The bigger the better
3 August 2009
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15 September 2014
4 August 2014
12 May 2014
28 July 2014
Professional indemnity insurance in the coming year will likely be more of a headache for the smaller firms, but the bigger players should have an easier time of it, says Sandra Neilson-Moore
From 2000 through to 2002 the market for solicitors’ professional indemnity insurance had the following characteristics: intense insurer competition and lower insurance premiums for all firms.
From 2002 to 2004 the market hardened following 9/11 and premiums increased for all firms. From 2004 to 2008 the market saw continuously decreasing premiums; however, 2008 was also the year the market hardened for smaller firms.
Reduced competition, tougher underwriting, increased premiums, fewer options - the market remained soft for larger firms, with brisk competition and continuing reductions in rates and premiums.
During this time, 47 primary qualifying insurers have been involved and there are 20 or so participating now. However, this is deceptive, because the market is both highly segmented and heavily concentrated.
For example, one insurer writes primary coverage for a handful of the largest firms, while other insurers prefer firms outside the top 20 and others underwrite only small firms and sole practitioners.
Over 80 per cent of the premium applicable to the qualifying coverage is underwritten by six insurers. Some 75 per cent of the qualifying insurers reduced their market shares last year, particularly in the small firm and sole practitioner area. This was taken up largely by one insurer, new to the market in 2006, which underwrote 2,000 firms (£10m of premium) in 2007 and 4,000 firms (£22m of premium) in 2008.
The market resembles a diamond, with the largest firms at the top, firms with between two and three partners in the middle and sole practitioners at the bottom. At the top and bottom only a few primary insurers participate, while for those firms in the middle there is more choice.
The major qualifying insurers say that recession-related claims are on the increase. They cite an ‘uptick’ in claims arising from mortgage fraud and general dishonesty, particularly relating to smaller firms.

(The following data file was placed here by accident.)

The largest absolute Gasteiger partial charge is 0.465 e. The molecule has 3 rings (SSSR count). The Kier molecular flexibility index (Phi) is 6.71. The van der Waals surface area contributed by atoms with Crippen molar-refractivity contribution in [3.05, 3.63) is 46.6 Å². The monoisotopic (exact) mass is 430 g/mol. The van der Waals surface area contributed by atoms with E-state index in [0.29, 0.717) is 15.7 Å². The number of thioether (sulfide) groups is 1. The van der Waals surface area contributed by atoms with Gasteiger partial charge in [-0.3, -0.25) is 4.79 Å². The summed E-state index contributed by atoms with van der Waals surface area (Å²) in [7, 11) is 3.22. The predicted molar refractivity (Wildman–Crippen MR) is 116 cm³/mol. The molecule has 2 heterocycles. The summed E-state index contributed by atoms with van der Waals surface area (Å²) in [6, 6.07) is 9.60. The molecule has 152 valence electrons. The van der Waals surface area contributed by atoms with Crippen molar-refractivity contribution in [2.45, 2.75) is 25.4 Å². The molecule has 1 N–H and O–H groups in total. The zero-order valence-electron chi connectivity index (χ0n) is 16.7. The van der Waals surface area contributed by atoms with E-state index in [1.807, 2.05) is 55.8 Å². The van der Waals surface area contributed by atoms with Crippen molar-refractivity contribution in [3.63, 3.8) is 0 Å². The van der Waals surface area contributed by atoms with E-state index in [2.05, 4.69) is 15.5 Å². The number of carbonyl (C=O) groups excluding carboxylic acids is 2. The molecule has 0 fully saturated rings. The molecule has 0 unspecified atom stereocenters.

For medium-sized firms, cancelled property developments are resulting in the threat of claims. Several firms have said that some of their big property developer clients have hired new solicitors and are asking for all their files. Clearly, the new solicitors are going to trawl through these files looking
for ways to come after the law firm for negligence.
Even in the best firms there has been ‘sloppy work’ on transactions both large and small. The sheer press of work has contributed to ‘corner cutting’ that may come back to haunt some firms.
Counterclaims for negligence, following actions for recovery of unpaid fees, are also on the increase. Invariably, if an action is taken against non-payers they will bring a counterclaim for negligence. Even if there is no liability, these may be costly and embarrassing.
Insurers believe that eventually the larger firms will see claims against them connected with investment scams and collateralised debt obligation spiral, not least because they carry considerable levels of insurance on a very broad form. However, there is as yet no sign of this and large law firms do not see an exposure to themselves here.
2009 market conditions
The market is still very competitive for larger firms. We expect to see flat premiums or 5-10 per cent increases at most. Conversely, many insurers will seek to reduce further their participation with smaller firms, where they see frequency of claims, very broad cover, very low premiums and small returns.
The terms and conditions of the qualifying insurance are exceptionally broad. Even if there has been material misrepresentation, or fraud, or the firm cannot pay the excess, the insurer must pay the claim and try to recover from the firm afterwards.
Then there is the automatic six-year runoff coverage granted if a firm ceases without a successor. If there is a premium due for this, and the firm cannot pay it, the insurer still has to provide the cover and can only seek to recover this as a creditor of the firm.
In today’s difficult economic climate, sole practitioners and smaller firms are seen by insurers as more dangerous to insure than their larger counterparts.
Insurers will be hoping to charge higher premiums to fund the increased claims they expect to see. This will come as unwelcome news to firms that are struggling to cut costs. Competition, where available, will come into play as brokers resist insurers’ desire for premium increases.
The negotiation season has begun. For smaller firms, the belief is that the market trends will be:
- rate increases and a reduction in available alternatives;
- insurers continuing to purge their books of firms they do not want and seeking increased rates for the rest; and
- an increase in the number of firms forced into the assigned risk pool.
- And for larger firms:
- small increases or flat premiums (the big claims that insurers fear have so far not materialised and there is still considerable competition among insurers); and
- firms making buying decisions early (insurers may close their books early and it will not be prudent to hold out to the last minute in the hope of better terms).
Sandra Neilson-Moore is practice leader for law firms at insurer Marsh in London